From what i understand of most Central Bank operations they must keep a positive net balance against Government to avoid deposit financing activities....or printing money as you've highlighted in your post...but the case u've mentioned are CB's with very little credibility....

    take care n selamat berbuka puasa to u n fam

  2. bro satD,

    Hope your fasting is going ok.

    I agree that there will be continued deleveraging, although I'm not sure that Dodd-Frank went far enough to contain future excesses (what happened to the Volcker rule?).

    But I don't think that there will be any shrinkage in the balance sheets of the major central banks - at worst you'll see changes in the asset composition as holdings of sovereign and agency debt matures.

    Here's the (new) scenario I'm thinking about. The massive expansion in CB balance sheets was essentially to accommodate and socialise the existing over-leveraging in the shadow banking system, in other words to bring on board public balance sheets what was previously hidden off private balance sheets.

    That means that the "hyperinflation" has actually been and gone (it occured in asset prices, not consumer prices), and current expanded CB balance sheets are just adjusting to the new "normal" ex post facto.

    Which in turn implies that the current and ongoing deleveraging is actually making monetary policy in the west progresively tighter (money is beng destroyed, and the money multiplier is dropping), despite zero interest rates and quantitative easing.

    How's that for an off-the-wall viewpoint?

  3. This comment has been removed by the author.

  4. i just lost my bug here?

    anyway a rewrite....lain kali copy paste is required...

    Volcker is in

    refer here

    U'll notice that Other Prudential controls can be enforced on Systemic Financial Institutions once the committee designate them (which includes non banks as well)

    On the Public Private Balance scenario...yes agree.

    to top it all on the private side the Deleveraging is happening on both sides..n will be even more so once Dodd comes into the picture with the subsequent regulatory actions..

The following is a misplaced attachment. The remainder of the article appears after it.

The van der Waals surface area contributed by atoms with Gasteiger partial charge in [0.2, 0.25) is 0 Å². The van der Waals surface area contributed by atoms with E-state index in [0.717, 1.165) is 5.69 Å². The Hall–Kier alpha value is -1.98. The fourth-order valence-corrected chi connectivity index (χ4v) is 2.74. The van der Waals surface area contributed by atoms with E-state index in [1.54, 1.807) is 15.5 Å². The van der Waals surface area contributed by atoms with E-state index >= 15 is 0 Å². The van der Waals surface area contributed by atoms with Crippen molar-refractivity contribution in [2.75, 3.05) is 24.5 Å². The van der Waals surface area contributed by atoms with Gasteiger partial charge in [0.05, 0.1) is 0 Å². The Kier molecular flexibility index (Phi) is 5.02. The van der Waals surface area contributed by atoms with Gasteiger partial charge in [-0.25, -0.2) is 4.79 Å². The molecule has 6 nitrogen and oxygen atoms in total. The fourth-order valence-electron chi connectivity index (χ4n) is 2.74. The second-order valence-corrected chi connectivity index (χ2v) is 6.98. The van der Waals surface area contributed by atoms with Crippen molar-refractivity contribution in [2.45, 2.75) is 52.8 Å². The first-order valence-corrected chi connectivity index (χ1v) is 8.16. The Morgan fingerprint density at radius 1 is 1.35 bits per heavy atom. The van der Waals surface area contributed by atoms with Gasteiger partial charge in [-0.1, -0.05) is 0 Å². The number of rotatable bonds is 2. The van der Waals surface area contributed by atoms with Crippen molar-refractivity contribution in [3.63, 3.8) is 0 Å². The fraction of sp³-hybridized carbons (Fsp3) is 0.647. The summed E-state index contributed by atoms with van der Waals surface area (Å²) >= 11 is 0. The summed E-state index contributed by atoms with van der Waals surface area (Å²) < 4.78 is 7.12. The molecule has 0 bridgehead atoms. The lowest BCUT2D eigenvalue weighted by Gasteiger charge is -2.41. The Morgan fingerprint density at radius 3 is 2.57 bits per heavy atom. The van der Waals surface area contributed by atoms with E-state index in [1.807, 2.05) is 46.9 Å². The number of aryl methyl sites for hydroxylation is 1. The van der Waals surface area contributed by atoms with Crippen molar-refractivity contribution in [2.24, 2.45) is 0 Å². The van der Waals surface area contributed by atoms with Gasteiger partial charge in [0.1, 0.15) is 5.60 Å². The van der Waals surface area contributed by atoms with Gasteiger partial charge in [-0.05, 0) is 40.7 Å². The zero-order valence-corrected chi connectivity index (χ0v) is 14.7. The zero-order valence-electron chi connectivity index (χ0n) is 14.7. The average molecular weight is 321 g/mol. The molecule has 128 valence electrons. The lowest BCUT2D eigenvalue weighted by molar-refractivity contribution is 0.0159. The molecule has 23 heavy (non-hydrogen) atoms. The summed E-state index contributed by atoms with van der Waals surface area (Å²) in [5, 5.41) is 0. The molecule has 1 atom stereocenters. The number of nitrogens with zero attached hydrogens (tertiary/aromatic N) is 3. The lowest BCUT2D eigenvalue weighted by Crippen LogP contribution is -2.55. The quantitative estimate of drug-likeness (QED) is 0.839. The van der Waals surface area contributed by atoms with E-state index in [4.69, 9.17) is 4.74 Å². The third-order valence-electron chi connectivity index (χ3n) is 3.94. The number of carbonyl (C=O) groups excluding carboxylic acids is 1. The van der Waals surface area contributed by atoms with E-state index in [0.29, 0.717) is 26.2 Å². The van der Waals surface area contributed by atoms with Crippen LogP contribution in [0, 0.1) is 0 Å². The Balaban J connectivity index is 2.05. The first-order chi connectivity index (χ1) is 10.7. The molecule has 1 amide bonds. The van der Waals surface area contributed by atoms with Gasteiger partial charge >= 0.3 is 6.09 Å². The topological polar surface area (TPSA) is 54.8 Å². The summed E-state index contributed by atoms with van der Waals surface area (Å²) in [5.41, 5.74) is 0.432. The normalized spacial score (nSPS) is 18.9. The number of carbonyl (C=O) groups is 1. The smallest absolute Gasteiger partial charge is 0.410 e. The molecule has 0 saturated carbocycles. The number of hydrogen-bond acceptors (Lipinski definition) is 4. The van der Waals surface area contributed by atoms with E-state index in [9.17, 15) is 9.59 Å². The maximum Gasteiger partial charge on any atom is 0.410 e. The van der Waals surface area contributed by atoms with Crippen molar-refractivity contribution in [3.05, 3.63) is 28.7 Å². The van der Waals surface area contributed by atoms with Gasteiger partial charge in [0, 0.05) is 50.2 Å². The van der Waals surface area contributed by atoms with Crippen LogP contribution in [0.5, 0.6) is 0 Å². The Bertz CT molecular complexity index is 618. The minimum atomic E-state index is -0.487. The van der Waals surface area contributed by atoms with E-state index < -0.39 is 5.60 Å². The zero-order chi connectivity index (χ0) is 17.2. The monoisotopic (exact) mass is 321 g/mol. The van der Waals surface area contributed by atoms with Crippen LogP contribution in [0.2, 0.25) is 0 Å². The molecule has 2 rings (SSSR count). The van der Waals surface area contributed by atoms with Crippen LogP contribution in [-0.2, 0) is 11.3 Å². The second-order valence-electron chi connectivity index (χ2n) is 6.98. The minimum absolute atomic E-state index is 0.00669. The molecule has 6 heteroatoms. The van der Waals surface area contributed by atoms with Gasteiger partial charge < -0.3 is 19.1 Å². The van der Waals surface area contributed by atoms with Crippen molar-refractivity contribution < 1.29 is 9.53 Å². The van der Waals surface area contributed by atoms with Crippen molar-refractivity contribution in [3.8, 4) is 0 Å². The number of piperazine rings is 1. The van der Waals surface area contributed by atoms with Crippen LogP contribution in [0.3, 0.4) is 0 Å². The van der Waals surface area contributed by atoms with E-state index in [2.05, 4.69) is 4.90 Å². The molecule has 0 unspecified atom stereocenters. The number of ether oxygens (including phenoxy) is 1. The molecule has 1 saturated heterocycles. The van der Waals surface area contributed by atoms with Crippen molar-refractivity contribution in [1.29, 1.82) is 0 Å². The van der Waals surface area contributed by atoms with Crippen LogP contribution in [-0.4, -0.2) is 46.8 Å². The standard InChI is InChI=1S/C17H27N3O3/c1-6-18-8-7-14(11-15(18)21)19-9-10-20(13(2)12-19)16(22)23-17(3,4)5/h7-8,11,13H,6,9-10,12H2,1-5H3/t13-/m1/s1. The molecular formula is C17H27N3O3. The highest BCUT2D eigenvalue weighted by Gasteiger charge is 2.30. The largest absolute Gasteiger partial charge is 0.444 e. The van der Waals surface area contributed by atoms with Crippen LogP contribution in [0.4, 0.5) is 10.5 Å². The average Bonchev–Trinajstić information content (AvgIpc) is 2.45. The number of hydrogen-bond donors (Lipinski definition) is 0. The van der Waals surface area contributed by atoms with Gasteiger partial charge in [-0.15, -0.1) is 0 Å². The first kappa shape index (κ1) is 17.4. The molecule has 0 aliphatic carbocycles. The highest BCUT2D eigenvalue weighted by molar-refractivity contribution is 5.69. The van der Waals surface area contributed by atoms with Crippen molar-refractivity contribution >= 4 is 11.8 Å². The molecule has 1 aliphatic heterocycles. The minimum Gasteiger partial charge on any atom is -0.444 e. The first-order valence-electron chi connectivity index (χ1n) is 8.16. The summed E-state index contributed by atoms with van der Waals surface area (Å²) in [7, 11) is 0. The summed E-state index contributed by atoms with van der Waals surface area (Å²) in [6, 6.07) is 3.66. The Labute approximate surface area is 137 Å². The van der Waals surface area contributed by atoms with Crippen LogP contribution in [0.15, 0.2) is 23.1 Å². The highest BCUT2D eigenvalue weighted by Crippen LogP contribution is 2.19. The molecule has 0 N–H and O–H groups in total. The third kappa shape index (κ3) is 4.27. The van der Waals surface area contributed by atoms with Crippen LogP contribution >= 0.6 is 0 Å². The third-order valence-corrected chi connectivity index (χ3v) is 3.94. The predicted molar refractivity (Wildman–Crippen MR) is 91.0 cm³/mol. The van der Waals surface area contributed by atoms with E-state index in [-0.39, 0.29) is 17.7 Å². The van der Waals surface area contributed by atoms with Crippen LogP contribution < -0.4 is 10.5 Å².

Insititutions will want to deleverage and hold more precautionary balances. As for the demand-side, potential borrowers are deleveraging, too.

    Both are attempting to bring their debt levels down relative to their income flows. In consequence, both the demand for and supply of credit has shrunk and will continue over the medium term.

    Will this put more pressure on the Public Side? Unless CB can find innovative ways to stimulate private demand for credit....monetary policy will have very little effect.....

    True that "near term contraction" on CB's balance sheet may not be something on the cards but how long can the situation be?

  5. Sorry you got caught in Blogger's new spam filter - I think it's because of the long link.

    Anyway, I don't think there will be a scenario where the CBs balance sheets will shrink much, if at all. That's the problem with financial crises - the liquidity injection is permanent, even if non-inflationary.

    Looking back at BNM's balance sheet post-1998, it didn't shrink much either.

    There's a growing feeling among the more prominent economics bloggers that current Fed policy is actually deflationary i.e. too tight. Bernanke's speech yesterday certainly indicates he's leaning towards further QE. Deleveraging is exacerbating the situation, and until that stops, we're not going to see credit expansion. But under those circumstances, further loosening of monetary policy will still not be inflationary, and still won't even if the credit situation normalises.

  6. The question of QE is different for Japan vs US!

    The key question is where the source of the money comes from.

    In US, money comes from other countries because of US dollar currency status as the world trade currency. In other words, others countries are feeding the consumption for US.

    Japan, take money from own people savings. They're feeding with their own money. PLUS, the money is used for capital expenditure which will enhance productivity. This is a vast difference.

    US borrow money to CONSUME!!!

    The question for high inflation in US is not whether it will happen or not, but when.

  7. @Anon

    I think you're confusing QE with fiscal policy. QE is a monetary policy tool, and has little or nothing to do with government borrowing per se.